They don't give a hoot about all the work that went into building the back end of the system--the guts of it all. They couldn't care less about the data model, the special interfaces or the customer de-dupe algorithms your team spent months perfecting. All they care about is their experience as users. And if that experience feels awkward or unintuitive to them, then they will conclude that there is something "wrong" with the system.
Let's put aside for the moment whether or not the way users judge systems is justified and appropriate. (We all know the answer to that anyway.) Let's not jump to a defensive position because of the user communities' unrealistic expectations. Let's, instead, admit that IT doesn't always do the best job when it comes to engineering a crisp and engaging user experience. We don't typically spend enough time understanding how the system fits into the users' workflow. And finally, working within the constraints of time, budget and the software package we often sacrifice user engagement and experience on the alter of "the perfect is the enemy of the good."
In the vast majority of cases there is great room for improvement in the user experience, unrealistic user expectations notwithstanding.That gap between the desired user experience and where things are today is exactly where you and your team have the opportunity to engage with the business community.
The answer is found in the battlefield, not in HQ
Given how important user experience is to your business colleagues, I guarantee you will find an open door and warm welcome when you tell your colleagues that you want to work on improving the user experience of the systems. The first step in the process? To get your people walking in the shoes of the users; to get them to experience firsthand what the users experience. No secondhand relating of problems. No change requests. I'm talking about real-life, side-by-side, user experience evaluations. Send your IT staff out into the workplace as if they were anthropologists sent to document human behavior.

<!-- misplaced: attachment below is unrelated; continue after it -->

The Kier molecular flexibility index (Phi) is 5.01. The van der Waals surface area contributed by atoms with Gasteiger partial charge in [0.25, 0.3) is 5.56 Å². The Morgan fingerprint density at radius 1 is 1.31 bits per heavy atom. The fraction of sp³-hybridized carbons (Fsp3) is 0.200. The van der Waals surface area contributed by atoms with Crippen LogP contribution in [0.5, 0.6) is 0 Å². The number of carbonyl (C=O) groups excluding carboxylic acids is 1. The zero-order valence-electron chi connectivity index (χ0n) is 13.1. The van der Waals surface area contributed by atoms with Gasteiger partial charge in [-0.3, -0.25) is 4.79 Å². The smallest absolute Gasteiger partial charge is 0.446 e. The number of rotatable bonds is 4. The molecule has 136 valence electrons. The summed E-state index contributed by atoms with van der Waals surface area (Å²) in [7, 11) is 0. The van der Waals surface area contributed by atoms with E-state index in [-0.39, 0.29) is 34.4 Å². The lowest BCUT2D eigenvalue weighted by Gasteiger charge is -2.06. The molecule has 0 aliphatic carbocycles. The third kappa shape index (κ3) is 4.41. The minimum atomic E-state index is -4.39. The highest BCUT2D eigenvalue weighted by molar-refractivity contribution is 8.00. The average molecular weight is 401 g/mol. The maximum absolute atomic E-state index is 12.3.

Focus on User Experience
I'm sure you remember those types of experiences from your early days in IT. It's really what our job as IT professionals is all about. Unfortunately, when it comes to large projects, outsourced vendors, complex organizations and so on, it's easy be distanced from the real action, where the rubber meets the road. Here's where your job as the CIO comes in.
It's up to you to make the focus on user experience a priority for your team. It's up to you to create an awareness in your team about the importance of working side-by-side with business colleagues on the system issues that are most important to them.
What happens next? If your organization is like most, user experience reviews are going to uncover three types of issues:
Quick-hit wins that can easily be implemented through minor configuration changes or with targeted user training
Long-term issues that require significant budget but which have a real and meaningful payback
Nice-to-have features that aren't valuable to pursue
You know exactly what to do. Go for those quick hits. Work with the business to "find the budget" over time to meet the high impact goals, and manage expectations on the "nice-to-haves"--standard blocking and tackling for IT managers.
A renewed focus on improving user experience, facilitated by the IT leadership directly, is just the sort of initiative that tells the user community that, even when budgets are tight, you are there to work on the things that are most important to them. This builds influence and credibility like you can't imagine.
About the author
Marc J. Schiller, author of "The 11 Secrets of Highly Influential IT Leaders," is a speaker, strategic facilitator, and an advisor on the implementation of influential analytics. He splits his time between the front lines of client work and evangelizing to IT leaders and professionals about what it takes to achieve influence, respect and career success. Download a free excerpt of his book at http://11secretsforITleaders.com